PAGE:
A key consequence of the Tories’ aims for Brexit is that they do not care about their political futures in parliament. For the few beneficiaries and their Tory assistants, the once-in-a-lifetime opportunity of a bad deal or no deal Brexit overrides the downside of any future problems for the Tory party. Destruction of the NHS in the next parliament, if the Tories win the general election on December 12th, could annihilate the Tories’ electoral chances in later elections but they don’t care. Johnson, Raab, Hancock, Rees-Mogg, Patel, Javid, etc. are working for a one-off event and the riches for the few that such an event would produce. Afterward, they will scarper.
Voters in Dover received a letter from Boris Johnson asking for postal votes for Tory candidate Natalie Elphick. The intended recipients of the letter were Tory supporters of leaving the EU and the purpose was a reminder to vote. (In 2017 general election the seat was won by the Tories with a majority of 6,437.)
Such letters are standard during an election campaign but the words of the Tory Prime Minister showed how relentlessly and blatantly he lies.
(Screenshot of letter at foot of blog)
He began with a plea for votes to ensure a Tory majority because, according to Johnson, there have been “three years of a hung parliament that agrees on nothing except more arguments.” He forgot to mention that he voted against Theresa May’s withdrawal deal.
Thereafter lies and misdirection occupied every point made in every sentence of the letter.
“Passing our Brexit deal – which is agreed and ready to go from day one.” The deal agreed with the EU has not completed its progress through parliament and so it is not ready to go immediately.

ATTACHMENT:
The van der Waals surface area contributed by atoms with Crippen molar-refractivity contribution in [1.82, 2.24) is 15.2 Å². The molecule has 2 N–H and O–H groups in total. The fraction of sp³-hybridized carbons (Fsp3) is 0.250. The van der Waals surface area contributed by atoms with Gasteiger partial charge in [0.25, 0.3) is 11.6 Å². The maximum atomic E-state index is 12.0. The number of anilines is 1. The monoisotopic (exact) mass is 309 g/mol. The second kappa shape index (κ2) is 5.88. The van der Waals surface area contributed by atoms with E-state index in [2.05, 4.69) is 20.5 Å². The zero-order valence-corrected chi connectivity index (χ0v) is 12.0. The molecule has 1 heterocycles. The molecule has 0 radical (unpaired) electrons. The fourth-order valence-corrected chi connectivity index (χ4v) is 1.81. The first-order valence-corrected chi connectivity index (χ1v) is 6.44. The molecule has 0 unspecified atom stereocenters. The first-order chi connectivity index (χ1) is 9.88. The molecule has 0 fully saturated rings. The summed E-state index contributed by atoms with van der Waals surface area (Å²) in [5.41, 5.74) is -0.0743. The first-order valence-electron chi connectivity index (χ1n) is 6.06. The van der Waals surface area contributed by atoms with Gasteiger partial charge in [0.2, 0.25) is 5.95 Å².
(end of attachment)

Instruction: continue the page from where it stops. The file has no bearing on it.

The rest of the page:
“It projects jobs and trade.” The current withdrawal deal includes no trade deals, as it is unable to do so, and it has no protections for jobs that could be lost due to Brexit.
“It means we can leave the EU by the end of January and it means we can get on with the country’s priorities.” Leaving the EU is the first step of many not the end point. If Britain leaves the EU then the consequences of departure – trade deals with the EU – will occupy government time and resources for years.
“£33.9 billion extra for the NHS so your hospital and local GPs can give you the healthcare you need.” There is no extra money or the NHS. Johnson repeated a lie that was printed on the side of a bus in 2016. Tories are destroying the NHS via deliberate under-funding and are in negotiations with US private healthcare companies and with US government to further remove access, raise costs and downgrade quality of service.
“20,000 extra police officers.” Tories cut more than 20,000 police officers since 2010 and cut a greater number of necessary support staff and handed police stations to property developers. It takes a few years to train a police officer.